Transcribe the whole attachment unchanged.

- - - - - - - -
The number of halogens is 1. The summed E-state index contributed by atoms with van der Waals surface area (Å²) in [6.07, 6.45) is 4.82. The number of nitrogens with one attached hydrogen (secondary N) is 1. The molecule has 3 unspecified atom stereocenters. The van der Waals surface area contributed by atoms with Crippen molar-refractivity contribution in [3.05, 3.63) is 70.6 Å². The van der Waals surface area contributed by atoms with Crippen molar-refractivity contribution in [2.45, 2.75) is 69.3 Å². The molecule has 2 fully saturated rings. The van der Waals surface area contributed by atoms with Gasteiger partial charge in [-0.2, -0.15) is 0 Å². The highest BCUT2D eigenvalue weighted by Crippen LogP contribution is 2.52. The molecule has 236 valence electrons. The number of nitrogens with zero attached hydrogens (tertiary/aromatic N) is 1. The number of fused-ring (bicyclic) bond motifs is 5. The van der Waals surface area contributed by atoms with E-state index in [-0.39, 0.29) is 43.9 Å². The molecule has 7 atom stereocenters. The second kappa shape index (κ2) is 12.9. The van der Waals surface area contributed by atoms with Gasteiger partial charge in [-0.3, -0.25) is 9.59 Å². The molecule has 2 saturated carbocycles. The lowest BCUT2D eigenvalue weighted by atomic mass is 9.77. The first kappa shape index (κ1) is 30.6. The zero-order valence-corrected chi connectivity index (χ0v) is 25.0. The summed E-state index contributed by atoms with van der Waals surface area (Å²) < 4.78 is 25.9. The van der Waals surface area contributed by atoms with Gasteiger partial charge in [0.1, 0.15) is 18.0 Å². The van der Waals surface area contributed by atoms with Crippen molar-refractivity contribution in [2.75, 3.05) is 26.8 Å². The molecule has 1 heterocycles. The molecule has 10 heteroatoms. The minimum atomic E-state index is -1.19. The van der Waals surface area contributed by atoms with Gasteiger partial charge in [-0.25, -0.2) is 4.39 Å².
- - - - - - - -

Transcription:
The number of halogens is 1. The summed E-state index contributed by atoms with van der Waals surface area (Å²) in [6.07, 6.45) is 4.82. The number of nitrogens with one attached hydrogen (secondary N) is 1. The molecule has 3 unspecified atom stereocenters. The van der Waals surface area contributed by atoms with Crippen molar-refractivity contribution in [3.05, 3.63) is 70.6 Å². The van der Waals surface area contributed by atoms with Crippen molar-refractivity contribution in [2.45, 2.75) is 69.3 Å². The molecule has 2 fully saturated rings. The van der Waals surface area contributed by atoms with Gasteiger partial charge in [-0.2, -0.15) is 0 Å². The highest BCUT2D eigenvalue weighted by Crippen LogP contribution is 2.52. The molecule has 236 valence electrons. The number of nitrogens with zero attached hydrogens (tertiary/aromatic N) is 1. The number of fused-ring (bicyclic) bond motifs is 5. The van der Waals surface area contributed by atoms with E-state index in [-0.39, 0.29) is 43.9 Å². The molecule has 7 atom stereocenters. The second kappa shape index (κ2) is 12.9. The van der Waals surface area contributed by atoms with Gasteiger partial charge in [-0.3, -0.25) is 9.59 Å². The molecule has 2 saturated carbocycles. The lowest BCUT2D eigenvalue weighted by atomic mass is 9.77. The first kappa shape index (κ1) is 30.6. The zero-order valence-corrected chi connectivity index (χ0v) is 25.0. The summed E-state index contributed by atoms with van der Waals surface area (Å²) < 4.78 is 25.9. The van der Waals surface area contributed by atoms with Gasteiger partial charge in [0.1, 0.15) is 18.0 Å². The van der Waals surface area contributed by atoms with Crippen molar-refractivity contribution in [2.75, 3.05) is 26.8 Å². The molecule has 1 heterocycles. The molecule has 10 heteroatoms. The minimum atomic E-state index is -1.19. The van der Waals surface area contributed by atoms with Gasteiger partial charge in [-0.25, -0.2) is 4.39 Å².